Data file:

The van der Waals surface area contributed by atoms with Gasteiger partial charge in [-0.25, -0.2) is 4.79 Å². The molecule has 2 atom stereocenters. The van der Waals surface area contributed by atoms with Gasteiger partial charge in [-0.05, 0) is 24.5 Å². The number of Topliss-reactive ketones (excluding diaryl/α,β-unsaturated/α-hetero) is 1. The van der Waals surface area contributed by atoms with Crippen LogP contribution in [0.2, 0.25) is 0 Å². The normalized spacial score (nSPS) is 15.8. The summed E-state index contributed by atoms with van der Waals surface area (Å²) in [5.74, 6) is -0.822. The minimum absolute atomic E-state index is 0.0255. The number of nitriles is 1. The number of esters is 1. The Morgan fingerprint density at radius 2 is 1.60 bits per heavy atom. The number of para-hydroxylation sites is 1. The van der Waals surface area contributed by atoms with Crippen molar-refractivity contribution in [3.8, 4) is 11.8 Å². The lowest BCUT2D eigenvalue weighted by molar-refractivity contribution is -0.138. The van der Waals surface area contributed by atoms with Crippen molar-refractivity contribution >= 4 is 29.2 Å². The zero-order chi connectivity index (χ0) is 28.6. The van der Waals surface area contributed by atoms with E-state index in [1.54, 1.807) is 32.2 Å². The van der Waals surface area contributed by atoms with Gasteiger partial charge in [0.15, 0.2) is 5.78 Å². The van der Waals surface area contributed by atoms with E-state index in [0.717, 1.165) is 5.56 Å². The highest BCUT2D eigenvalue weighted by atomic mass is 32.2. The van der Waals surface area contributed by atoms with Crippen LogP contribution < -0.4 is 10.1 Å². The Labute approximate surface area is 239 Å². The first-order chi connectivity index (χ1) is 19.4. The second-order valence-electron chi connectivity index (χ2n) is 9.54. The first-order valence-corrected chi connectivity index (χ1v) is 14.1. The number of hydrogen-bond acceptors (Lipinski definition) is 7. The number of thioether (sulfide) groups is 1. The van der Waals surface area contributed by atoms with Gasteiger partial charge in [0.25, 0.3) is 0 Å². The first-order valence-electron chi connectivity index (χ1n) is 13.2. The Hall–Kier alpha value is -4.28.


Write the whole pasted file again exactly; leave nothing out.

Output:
The van der Waals surface area contributed by atoms with Gasteiger partial charge in [-0.25, -0.2) is 4.79 Å². The molecule has 2 atom stereocenters. The van der Waals surface area contributed by atoms with Gasteiger partial charge in [-0.05, 0) is 24.5 Å². The number of Topliss-reactive ketones (excluding diaryl/α,β-unsaturated/α-hetero) is 1. The van der Waals surface area contributed by atoms with Crippen LogP contribution in [0.2, 0.25) is 0 Å². The normalized spacial score (nSPS) is 15.8. The summed E-state index contributed by atoms with van der Waals surface area (Å²) in [5.74, 6) is -0.822. The minimum absolute atomic E-state index is 0.0255. The number of nitriles is 1. The number of esters is 1. The Morgan fingerprint density at radius 2 is 1.60 bits per heavy atom. The number of para-hydroxylation sites is 1. The van der Waals surface area contributed by atoms with Crippen molar-refractivity contribution in [3.8, 4) is 11.8 Å². The lowest BCUT2D eigenvalue weighted by molar-refractivity contribution is -0.138. The van der Waals surface area contributed by atoms with Crippen molar-refractivity contribution >= 4 is 29.2 Å². The zero-order chi connectivity index (χ0) is 28.6. The van der Waals surface area contributed by atoms with E-state index in [1.54, 1.807) is 32.2 Å². The van der Waals surface area contributed by atoms with Gasteiger partial charge in [0.15, 0.2) is 5.78 Å². The van der Waals surface area contributed by atoms with E-state index in [0.717, 1.165) is 5.56 Å². The highest BCUT2D eigenvalue weighted by atomic mass is 32.2. The van der Waals surface area contributed by atoms with Crippen LogP contribution < -0.4 is 10.1 Å². The Labute approximate surface area is 239 Å². The first-order chi connectivity index (χ1) is 19.4. The second-order valence-electron chi connectivity index (χ2n) is 9.54. The first-order valence-corrected chi connectivity index (χ1v) is 14.1. The number of hydrogen-bond acceptors (Lipinski definition) is 7. The number of thioether (sulfide) groups is 1. The van der Waals surface area contributed by atoms with Gasteiger partial charge in [0.25, 0.3) is 0 Å². The first-order valence-electron chi connectivity index (χ1n) is 13.2. The Hall–Kier alpha value is -4.28.